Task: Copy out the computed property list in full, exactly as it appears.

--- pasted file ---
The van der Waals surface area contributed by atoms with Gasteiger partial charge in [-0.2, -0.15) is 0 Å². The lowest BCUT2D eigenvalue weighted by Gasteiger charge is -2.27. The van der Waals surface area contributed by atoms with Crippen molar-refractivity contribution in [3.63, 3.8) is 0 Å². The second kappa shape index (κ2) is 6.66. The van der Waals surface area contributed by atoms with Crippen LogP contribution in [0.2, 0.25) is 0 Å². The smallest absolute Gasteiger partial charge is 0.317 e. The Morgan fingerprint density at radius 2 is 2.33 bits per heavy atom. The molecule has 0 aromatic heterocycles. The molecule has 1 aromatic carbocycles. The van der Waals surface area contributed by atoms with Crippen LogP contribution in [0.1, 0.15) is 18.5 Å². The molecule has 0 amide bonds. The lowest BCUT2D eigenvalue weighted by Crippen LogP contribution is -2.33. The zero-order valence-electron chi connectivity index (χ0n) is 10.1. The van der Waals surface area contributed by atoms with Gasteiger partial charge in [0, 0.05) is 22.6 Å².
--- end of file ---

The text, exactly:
The van der Waals surface area contributed by atoms with Gasteiger partial charge in [-0.2, -0.15) is 0 Å². The lowest BCUT2D eigenvalue weighted by Gasteiger charge is -2.27. The van der Waals surface area contributed by atoms with Crippen molar-refractivity contribution in [3.63, 3.8) is 0 Å². The second kappa shape index (κ2) is 6.66. The van der Waals surface area contributed by atoms with Crippen LogP contribution in [0.2, 0.25) is 0 Å². The smallest absolute Gasteiger partial charge is 0.317 e. The Morgan fingerprint density at radius 2 is 2.33 bits per heavy atom. The molecule has 0 aromatic heterocycles. The molecule has 1 aromatic carbocycles. The van der Waals surface area contributed by atoms with Crippen LogP contribution in [0.1, 0.15) is 18.5 Å². The molecule has 0 amide bonds. The lowest BCUT2D eigenvalue weighted by Crippen LogP contribution is -2.33. The zero-order valence-electron chi connectivity index (χ0n) is 10.1. The van der Waals surface area contributed by atoms with Gasteiger partial charge in [0, 0.05) is 22.6 Å².